Oral drug fenretinide has potential for the treatment of geographic atrophy (GA), but further studies are required.
Oral drug fenretinide has potential for the treatment of geographic atrophy (GA), but further studies are required, according to a paper featured in the journal Retina.
Dr Nathan Mata et al., Retina Associates of Cleveland Inc., Cleveland, Ohio, USA, conducted a two-year, placebo-controlled double-masked trial on 246 patients at 30 clinical sites in the US. Each patient received either 100 mg or 300 mg of oral fenretinide daily to slow lesion growth in GA.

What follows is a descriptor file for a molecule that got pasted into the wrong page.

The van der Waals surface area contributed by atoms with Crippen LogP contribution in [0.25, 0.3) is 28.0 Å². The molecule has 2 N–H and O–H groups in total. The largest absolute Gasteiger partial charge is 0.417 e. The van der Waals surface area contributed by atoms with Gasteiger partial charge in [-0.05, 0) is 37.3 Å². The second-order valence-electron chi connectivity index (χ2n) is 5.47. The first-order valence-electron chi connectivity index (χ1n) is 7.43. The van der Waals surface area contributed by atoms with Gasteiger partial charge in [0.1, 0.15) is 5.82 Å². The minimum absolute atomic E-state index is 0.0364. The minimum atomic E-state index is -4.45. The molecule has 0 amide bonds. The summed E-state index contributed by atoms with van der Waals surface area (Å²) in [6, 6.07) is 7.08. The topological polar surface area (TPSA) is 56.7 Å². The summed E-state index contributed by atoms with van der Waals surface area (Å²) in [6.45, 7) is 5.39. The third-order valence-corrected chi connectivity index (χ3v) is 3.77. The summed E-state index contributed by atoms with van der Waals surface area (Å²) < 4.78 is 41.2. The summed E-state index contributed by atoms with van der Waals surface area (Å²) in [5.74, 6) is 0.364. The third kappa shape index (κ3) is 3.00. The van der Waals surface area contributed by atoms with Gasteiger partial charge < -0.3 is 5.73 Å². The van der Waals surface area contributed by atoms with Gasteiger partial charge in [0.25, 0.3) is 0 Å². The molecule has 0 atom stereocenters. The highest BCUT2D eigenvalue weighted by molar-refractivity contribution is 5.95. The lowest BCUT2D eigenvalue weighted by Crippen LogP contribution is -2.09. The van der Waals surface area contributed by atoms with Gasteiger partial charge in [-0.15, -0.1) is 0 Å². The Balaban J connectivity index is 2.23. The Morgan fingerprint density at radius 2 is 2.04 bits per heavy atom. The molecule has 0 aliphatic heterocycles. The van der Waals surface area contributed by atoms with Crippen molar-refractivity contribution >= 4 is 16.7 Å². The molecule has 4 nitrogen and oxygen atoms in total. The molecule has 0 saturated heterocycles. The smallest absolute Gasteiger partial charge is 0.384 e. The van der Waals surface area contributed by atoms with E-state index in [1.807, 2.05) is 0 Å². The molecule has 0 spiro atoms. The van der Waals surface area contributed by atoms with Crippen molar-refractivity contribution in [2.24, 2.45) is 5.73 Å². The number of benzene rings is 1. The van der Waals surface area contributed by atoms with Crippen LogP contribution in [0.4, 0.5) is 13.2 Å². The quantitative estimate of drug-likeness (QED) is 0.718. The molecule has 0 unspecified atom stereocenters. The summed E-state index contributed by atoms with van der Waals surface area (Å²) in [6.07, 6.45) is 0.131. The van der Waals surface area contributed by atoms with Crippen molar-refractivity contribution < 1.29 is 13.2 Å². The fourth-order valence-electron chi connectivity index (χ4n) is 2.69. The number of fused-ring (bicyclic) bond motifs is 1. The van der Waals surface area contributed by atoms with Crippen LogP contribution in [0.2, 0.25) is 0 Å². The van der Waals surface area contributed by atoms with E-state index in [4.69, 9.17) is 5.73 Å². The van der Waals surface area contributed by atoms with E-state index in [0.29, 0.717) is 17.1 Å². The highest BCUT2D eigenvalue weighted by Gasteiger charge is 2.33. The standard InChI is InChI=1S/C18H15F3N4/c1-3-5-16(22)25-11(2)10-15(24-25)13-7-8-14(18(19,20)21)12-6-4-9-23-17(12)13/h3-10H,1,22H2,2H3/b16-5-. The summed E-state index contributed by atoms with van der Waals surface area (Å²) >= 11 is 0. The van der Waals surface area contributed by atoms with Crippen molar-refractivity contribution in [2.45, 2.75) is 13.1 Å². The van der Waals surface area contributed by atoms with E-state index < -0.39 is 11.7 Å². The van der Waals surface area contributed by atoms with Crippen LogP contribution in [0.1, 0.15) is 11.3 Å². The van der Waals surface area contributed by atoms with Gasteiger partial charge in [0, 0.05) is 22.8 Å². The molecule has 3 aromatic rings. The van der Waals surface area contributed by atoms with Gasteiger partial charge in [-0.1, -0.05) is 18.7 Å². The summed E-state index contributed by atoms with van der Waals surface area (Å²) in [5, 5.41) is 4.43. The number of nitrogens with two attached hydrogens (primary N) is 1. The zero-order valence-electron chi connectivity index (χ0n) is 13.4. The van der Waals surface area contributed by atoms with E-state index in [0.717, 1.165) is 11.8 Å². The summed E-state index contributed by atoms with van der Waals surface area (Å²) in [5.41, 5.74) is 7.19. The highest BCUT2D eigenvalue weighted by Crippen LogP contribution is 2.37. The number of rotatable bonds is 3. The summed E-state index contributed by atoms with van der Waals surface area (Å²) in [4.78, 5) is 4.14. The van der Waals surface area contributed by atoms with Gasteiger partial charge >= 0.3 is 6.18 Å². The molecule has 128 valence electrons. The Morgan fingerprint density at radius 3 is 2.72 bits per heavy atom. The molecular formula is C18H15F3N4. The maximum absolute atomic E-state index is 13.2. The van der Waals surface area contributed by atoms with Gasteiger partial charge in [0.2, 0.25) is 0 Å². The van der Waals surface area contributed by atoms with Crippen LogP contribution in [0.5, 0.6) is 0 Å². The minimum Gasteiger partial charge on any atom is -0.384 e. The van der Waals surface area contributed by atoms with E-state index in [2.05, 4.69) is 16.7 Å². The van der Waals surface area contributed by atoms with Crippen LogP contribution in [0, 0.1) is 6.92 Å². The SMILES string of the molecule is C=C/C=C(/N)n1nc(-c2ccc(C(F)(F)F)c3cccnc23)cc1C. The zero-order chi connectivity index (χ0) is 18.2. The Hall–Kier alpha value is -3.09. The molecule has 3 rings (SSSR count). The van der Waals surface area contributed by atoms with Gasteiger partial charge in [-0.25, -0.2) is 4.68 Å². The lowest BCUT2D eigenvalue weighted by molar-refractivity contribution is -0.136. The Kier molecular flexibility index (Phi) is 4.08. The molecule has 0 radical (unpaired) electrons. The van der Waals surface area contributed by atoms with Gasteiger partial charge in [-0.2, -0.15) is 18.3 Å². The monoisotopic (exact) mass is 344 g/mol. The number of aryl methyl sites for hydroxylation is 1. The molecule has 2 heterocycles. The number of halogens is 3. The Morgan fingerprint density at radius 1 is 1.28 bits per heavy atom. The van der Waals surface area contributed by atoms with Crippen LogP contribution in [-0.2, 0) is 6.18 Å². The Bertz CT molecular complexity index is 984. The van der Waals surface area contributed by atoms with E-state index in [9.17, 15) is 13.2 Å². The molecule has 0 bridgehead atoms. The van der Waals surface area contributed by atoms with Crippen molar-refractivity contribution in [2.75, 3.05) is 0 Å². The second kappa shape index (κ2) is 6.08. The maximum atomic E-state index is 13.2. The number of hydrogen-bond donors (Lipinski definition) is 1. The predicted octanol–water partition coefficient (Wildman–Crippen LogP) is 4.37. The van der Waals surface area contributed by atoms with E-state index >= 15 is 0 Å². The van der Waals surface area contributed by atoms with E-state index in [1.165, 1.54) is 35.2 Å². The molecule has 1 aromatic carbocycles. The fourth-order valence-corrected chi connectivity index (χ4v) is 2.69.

The drug produced dose-dependent reversible reductions in serum RBP-retinol that were linked to trends in reduced lesion growth rates in GA. Patients who received 300 mg of fenretinide demonstrated a mean reduction 0.33 mm2 in the yearly lesion growth rate compared with subjects in the placebo group.
The therapeutic effect reduced the occurrence of choroidal neovascularization. It was not dose-dependent and was consistent with anti-angiogenic properties of fenretinide. These results, in addition to the known safety profile of the drug, warrant further study of fenretinide for GA treatment.
Please visit the journal here to read the abstract.